Governments and security forces established by a foreign power are going to be fundamentally lacking in popular legitimacy with a large segment of the society. Doubly true in a heavily patronage society like Afghanistan where life is so often an "all or nothing" affair. One is either in the right family or tribe to be rewarded by patronage, or one is not.

The have-nots are always waiting in the wings as a ready-willing and able guerrilla force to attach themselves to whatever foreign invader / manipulator happens to come along, be that Russia, Pakistan, Iran, the US or anyone else.

The US has tried three times now to employ a Democracy/Security Force Capacity strategy in support of de facto illegitimate governments of our design. Vietnam, Iraq and Afghanistan. It is a proven failure of a strategy.

I used to think the British model of raising local security forces under the auspices of British legitimacy was a bad model. I was wrong. Security forces need to be in support of legitimate government, and while one can lend their legitimacy to a host nation forces; one cannot lend their legitimacy to host nation government.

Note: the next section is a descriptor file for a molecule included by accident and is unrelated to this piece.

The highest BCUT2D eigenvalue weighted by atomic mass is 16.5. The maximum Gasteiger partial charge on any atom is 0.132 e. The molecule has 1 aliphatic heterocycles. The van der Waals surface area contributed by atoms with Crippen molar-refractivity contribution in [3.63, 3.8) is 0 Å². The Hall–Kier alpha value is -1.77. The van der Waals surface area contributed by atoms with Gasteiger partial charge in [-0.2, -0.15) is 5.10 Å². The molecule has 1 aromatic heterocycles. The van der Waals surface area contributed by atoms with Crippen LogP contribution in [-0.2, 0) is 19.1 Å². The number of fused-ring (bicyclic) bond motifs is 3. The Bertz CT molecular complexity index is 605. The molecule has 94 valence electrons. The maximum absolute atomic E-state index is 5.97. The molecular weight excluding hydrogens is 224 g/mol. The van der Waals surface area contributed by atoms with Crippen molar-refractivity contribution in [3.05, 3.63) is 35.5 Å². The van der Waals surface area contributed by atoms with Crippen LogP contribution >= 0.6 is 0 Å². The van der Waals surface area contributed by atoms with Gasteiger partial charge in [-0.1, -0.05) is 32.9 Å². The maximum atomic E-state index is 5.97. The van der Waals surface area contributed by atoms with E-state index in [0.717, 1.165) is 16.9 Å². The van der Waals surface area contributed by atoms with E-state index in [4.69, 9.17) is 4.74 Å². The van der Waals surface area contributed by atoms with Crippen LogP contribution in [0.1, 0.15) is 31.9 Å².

If the US had employed the British approach to raising local forces as US forces, I believe strongly that those units would have performed far better than the illegitimate ones we helped to train for their own illegitimate governments.

Better yet, if we would have had the vision and risk tolerance to allow self-determination of governance and diplomacy with whatever emerged to take place - we likely would have secured our interests in ways that avoided the conflicts all together.
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"The modern COIN mindset is when one arrogantly goes to some foreign land and attempts to make those who live there a lesser version of one's self. The FID mindset is when one humbly goes to some foreign land and seeks first to understand, and then to help in some small way for those who live there to be the best version of their own self." Colonel Robert C. Jones, US Army Special Forces (Retired)
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Old 08-17-2015   #32
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Quote:
Late last week, a spokesman for the (US) Defense Department said that since January, a staggering 4,302 Afghan soldiers and police have been killed in action along with 8,009 wounded in what has by far been the bloodiest year for Kabul’s security forces since the ouster of the Taliban in 2002. Overall, 13,000 Afghan security forces have been killed over the past three years.
Link, via FP mailing:http://abcnews.go.com/Politics/13000...d-years/story?